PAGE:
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  • Writer's pictureScott Carr, Jr.

Augustine 2020: America, the Earthly City

Updated: Sep 26, 2022

Book III of Augustine’s monumental work, The City of God, is an essential exploration of themes for the questions of his day but is difficult to make sense of for our own day. In his time, Augustine was writing against Romans who accused the recent disaster of the sack of Rome in 410 on Christians. The argument was that because Rome had turned to Christ and stopped worshiping the ancient gods, the gods had left Rome to her destruction. Augustine counters that this is simply a naive view of Roman history. He recounts story after story of disaster across Rome’s long history. He specifically lists a series of violent civil wars that all happened before the birth of Christ and cannot be blamed on Christianity [1]. It made no sense to blame Christ for the latest disaster since disasters were befalling the Roman Empire before Christ entered history. Even when the Romans were worshiping the ancient gods, they were not coming through for them.

One key feature of Augustine’s argument worth highlighting is a simple question: why should any god, whether that be the God of Christianity or the Roman pantheon, be concerned with Rome’s prosperity? Augustine compares Rome with the city Rome is mythologically descended from, Troy. The city of Troy endured total destruction after an act of adultery instigated the Greeks to wage war against her, leading to Troy’s annihilation. As for Rome, it was founded by two brothers, Romulus and Remus. At the inception of the city, Romulus murdered his brother Remus and the city went on to its successful expansion. Augustine argues that adultery does not seem a justifiable reason for the gods to abandon Troy and, it again seems unjust that they would be so interested in Rome when the vicious murder of a brother is part of its founding [2].

I think it is fair to ask a similar question of America, especially in light of descriptions of America as a “Christian nation”: why should God be concerned with our prosperity? We do not have space to walk through all of our history here. It certainly has its high points and has produced a very effective form of government which has provided a lot of good for many people and has frequently stood on the world stage on behalf of justice against brutal regimes. Yet it also has its sharp failings, failings at the forefront of our national dialogue about race relations, failings we have to be honest about. We have considered facets of this history here on this blog. Our history of colonization and slavery [3], the Civil War [4], segregation [5], and our present-day criminal justice system which yields a disproportionately heavy hand on people of color [6], demonstrate a long track record of our government failing to provide justice and, in fact, committing acts of injustice against people of color, specifically black Americans and Native Americans. At present we are debating how to address these issues and how to best tell our history. Such a task will be long and complicated. Our history is by no means one merely of oppression and evil, but those are present along with our best moments. As we grapple with that history, we have to recognize how to categorize America in Augustine’s two cities: these acts of injustice make clear America is not the city of God, but is an earthly city and belongs to this age that is passing away [7]. We have to recognize America as what it is, an earthly kingdom marked by imperfect justice and injustice alike. It is not God’s city and we cannot expect God to be on the side of our political system with its failings. The prophet Amos spoke to the nation of Israel, God’s chosen people, God’s own words: “Hear this, you that trample on the needy, and bring to ruin the poor of the land,…The Lord has sworn by the pride of Jacob: Surely I will never forget any of their deeds. Shall not the land tremble on this account, and everyone mourn who lives in it?” [8].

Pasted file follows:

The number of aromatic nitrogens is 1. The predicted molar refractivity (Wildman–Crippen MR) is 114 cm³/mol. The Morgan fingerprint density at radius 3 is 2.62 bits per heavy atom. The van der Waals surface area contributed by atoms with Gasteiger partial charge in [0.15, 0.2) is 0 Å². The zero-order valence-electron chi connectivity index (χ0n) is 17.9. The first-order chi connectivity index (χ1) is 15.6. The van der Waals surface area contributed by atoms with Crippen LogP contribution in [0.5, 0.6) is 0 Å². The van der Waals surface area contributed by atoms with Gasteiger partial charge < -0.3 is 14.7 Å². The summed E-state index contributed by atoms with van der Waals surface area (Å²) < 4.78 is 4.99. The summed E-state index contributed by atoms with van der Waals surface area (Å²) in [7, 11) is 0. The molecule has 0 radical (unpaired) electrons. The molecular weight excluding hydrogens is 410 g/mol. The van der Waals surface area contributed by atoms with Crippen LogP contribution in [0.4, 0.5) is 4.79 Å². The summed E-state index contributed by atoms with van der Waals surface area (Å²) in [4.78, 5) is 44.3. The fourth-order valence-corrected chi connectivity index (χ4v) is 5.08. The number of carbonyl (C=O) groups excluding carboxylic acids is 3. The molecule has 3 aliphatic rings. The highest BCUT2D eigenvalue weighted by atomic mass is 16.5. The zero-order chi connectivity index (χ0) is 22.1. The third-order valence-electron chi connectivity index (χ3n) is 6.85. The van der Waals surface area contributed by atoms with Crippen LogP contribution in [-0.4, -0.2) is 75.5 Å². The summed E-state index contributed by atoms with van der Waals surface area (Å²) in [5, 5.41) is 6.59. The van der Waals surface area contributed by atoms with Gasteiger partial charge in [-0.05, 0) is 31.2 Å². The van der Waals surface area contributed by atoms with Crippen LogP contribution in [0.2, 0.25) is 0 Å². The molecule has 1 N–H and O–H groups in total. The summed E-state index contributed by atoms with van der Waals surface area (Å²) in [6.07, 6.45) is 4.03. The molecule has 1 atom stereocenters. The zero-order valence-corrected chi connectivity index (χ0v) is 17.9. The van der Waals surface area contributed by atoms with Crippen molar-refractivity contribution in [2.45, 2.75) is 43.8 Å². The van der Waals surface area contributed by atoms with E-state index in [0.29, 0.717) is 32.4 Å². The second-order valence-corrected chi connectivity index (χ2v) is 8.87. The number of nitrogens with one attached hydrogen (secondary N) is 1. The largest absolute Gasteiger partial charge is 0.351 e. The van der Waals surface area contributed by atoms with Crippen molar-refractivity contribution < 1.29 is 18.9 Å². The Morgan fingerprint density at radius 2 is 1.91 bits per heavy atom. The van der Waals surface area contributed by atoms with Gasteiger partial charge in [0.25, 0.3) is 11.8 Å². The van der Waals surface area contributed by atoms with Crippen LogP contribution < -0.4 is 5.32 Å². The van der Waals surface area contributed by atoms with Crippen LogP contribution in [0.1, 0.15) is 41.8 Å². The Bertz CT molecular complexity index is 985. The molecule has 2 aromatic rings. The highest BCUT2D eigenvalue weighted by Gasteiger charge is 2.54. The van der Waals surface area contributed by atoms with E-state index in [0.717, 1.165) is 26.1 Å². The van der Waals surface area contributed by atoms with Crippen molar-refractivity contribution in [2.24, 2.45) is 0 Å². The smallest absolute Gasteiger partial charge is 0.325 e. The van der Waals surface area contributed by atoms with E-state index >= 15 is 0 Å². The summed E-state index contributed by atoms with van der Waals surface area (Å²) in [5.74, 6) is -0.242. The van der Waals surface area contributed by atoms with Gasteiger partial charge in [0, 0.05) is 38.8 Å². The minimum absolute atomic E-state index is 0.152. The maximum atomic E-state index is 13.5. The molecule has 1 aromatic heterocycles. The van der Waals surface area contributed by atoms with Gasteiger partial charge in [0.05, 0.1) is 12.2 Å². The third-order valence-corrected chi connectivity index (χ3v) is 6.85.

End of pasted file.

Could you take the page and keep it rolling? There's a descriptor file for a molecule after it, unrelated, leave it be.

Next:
Yet Augustine gives us a moment of hope as we live in the earthly city. God does not treat earthly cities strictly as they deserve. Instead, Augustine highlights a verse of Scripture [9]: “He makes his sun rise on the evil and on the good, and sends rain on the righteous and on the unrighteous” [10]. God does not treat earthly cities as they deserve. He also pours out his goodness. At no point can we say that we deserve our prosperity or that God is blessing us because of what we have done right. The earthly city, including America, is never able to earn God’s goodwill because of the injustice this city continues to perpetuate. But God is gracious and pours out his goodness, even when we do not deserve it.

[1] Augustine, Augustine: Political Writings, trans. Michael W. Tkacz and Douglas Kries (Indianapolis, IN: Hackett Publishing Company, 1994), p. 28.

[2] Ibid. pp. 23-24.

[3] See Scott Carr, Jr. “Hereditary Heathenism,” September 4, 2018,; “Baptizing Colonialism,” Reimagine Faith, September 13, 2018,; “Biblical Interpretation Knocking on the Door of the Civil War,” Reimagine Faith, September 27, 2018,

[4] See Scott Carr, Jr. “The Crisis of Providence and the Civil War,” Reimagine Faith, October 1, 2018,

[5] See Scott Carr, Jr. “Niebhur, Prophecy, and Civil Rights,” Reimagine Faith, October 22, 2018,; “White Theology During the Civil Rights' Movement,” Reimagine Faith, October 29, 2018,

[6] See Scott Carr, Jr. “America and Justice,” Reimagine Faith, December 3, 2018, and Phil Vischer, “Race in America”. Youtube, 2020,

[7] Augustine, p. 17-21, discussed in blog 3 in this series. See also “The Crumbling of Evangelical Politics,” November 27, 2018,;

[8] Amos 8:4, 7-8 NRSV.

[9] Augustine, p. 25.

[10] Matthew 5:45.

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